Count me among those skeptical that the downfall of Pakistani President Pervez Musharraf was a good thing. No question that Musharraf was a dictator, not a democrat, rather heavy-handed and did things to stay in power of which comfortable people sitting in air-conditioned university classrooms would not approve. So stipulated. Of course, your average American censorious disapprover of anti-democratic Pakistanis doesn't have to worry that his valet might shoot him while he's dressing, or have to worry about whether the Taliban (or Al Qaeda or whoever) has finally bought one of his bodyguards, or whether the security people adequately checked the route from the office to the bathroom.
But now the bad man is gone, and Pakistan looks to be coming even more unglued than is usually the case. The "winners" -- civilian opponents of the military regime -- are falling out among themselves. The resumes of the most powerful actors in Pakistan's attempt to resurrect civilian government -- Benazir Bhutto's widowed husband Mr. Asif Ali Zardari (a/k/a "Mr. Ten Percent"); and former Prime Minister Nawaz Sharif (tossed out in 1999 by Musharraf's military coup) and their squabbling -- give one confidence that the latest attempt at "democracy" will just be the typical Pakistani hiatus between military governments. I wonder who leads the next coup?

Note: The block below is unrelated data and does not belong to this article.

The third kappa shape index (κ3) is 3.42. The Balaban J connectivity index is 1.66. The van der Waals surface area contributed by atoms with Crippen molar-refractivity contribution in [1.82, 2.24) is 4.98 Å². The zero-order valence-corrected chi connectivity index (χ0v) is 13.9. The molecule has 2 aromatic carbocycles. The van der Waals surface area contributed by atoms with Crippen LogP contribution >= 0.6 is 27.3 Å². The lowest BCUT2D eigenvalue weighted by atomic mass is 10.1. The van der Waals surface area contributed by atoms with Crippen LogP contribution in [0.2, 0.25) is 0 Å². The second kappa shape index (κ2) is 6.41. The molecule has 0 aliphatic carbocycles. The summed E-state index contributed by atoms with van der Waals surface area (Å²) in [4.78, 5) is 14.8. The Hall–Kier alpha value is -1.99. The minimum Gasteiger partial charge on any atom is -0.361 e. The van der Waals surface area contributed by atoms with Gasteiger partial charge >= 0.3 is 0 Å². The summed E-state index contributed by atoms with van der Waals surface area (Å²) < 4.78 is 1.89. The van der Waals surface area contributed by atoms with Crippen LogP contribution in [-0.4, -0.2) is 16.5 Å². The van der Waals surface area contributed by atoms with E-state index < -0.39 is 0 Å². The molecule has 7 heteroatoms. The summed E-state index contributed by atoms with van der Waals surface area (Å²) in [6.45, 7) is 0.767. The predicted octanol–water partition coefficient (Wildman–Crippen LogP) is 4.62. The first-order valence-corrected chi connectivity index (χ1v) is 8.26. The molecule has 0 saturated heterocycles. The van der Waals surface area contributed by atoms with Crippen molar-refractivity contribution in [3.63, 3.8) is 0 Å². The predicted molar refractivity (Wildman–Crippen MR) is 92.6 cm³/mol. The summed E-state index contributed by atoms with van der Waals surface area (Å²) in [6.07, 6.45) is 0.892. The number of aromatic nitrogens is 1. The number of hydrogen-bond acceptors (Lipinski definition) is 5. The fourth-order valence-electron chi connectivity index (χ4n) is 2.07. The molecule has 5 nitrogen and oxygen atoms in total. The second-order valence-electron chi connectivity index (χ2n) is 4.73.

There's a nice story on the AP today about an assassination attempt on a US diplomat which, fortunately, failed -- missing her as he rode to work in her armored vehicle. Middle level diplomats going to work by armored car is not that unusual in many places, but think on what that implies about the state of local law and order.
Of course, Pakistan is a faraway place that Americans would like to forget about. But we'd really better not. As it stands, the US has a lot of troops in Afghanistan. It is a real problem for the United States that Afghanistan is land-locked. Modern armies (particularly American armies) are omnivorous and voracious gulpers of tons and tons of supplies, daily. There is no line of communications to Afghanistan fully or even partly under our control, by which we can supply our troops.
There are basically two routes for getting fuel, food and bullets to Afghanistan, to say nothing of the reinforcements the Obama/Biden crowd want to send. They can either go through Russia and the "stans" -- that is the central Asian countries of the former Soviet Union to the north, by a combination of air and truck convoy; or, as approximately 75 percent of the supplies do) the goods can come over land from Pakistan via the Pakistani ports. Truck convoys are needed, supplies by airlift for sustained periods are not practicable.
Whatever's coming out of the Stans, it's not going to be coming much longer, especially if we keep pushing the Russians over Caucasus postage stamps. If problems with Russia weren't enough, Pakistan now looks very wobbly. This could all go really bad, really quickly -- ever read The Anabasis? (Try Coyle's Ten Thousand). I'm worst-casing, but the worst case is more possible then one would like, particularly since we have no reserves in terms of ground forces.
In any case, the state of things on our supply routes gives us, or should give us: (1) reason to think about whether Georgia is really a big deal to us; (2) a little bit of interest in what happens in Pakistan; and, (3) reasons to think about how much sense staying in Afghanistan makes.
(H/t, Belmont Club).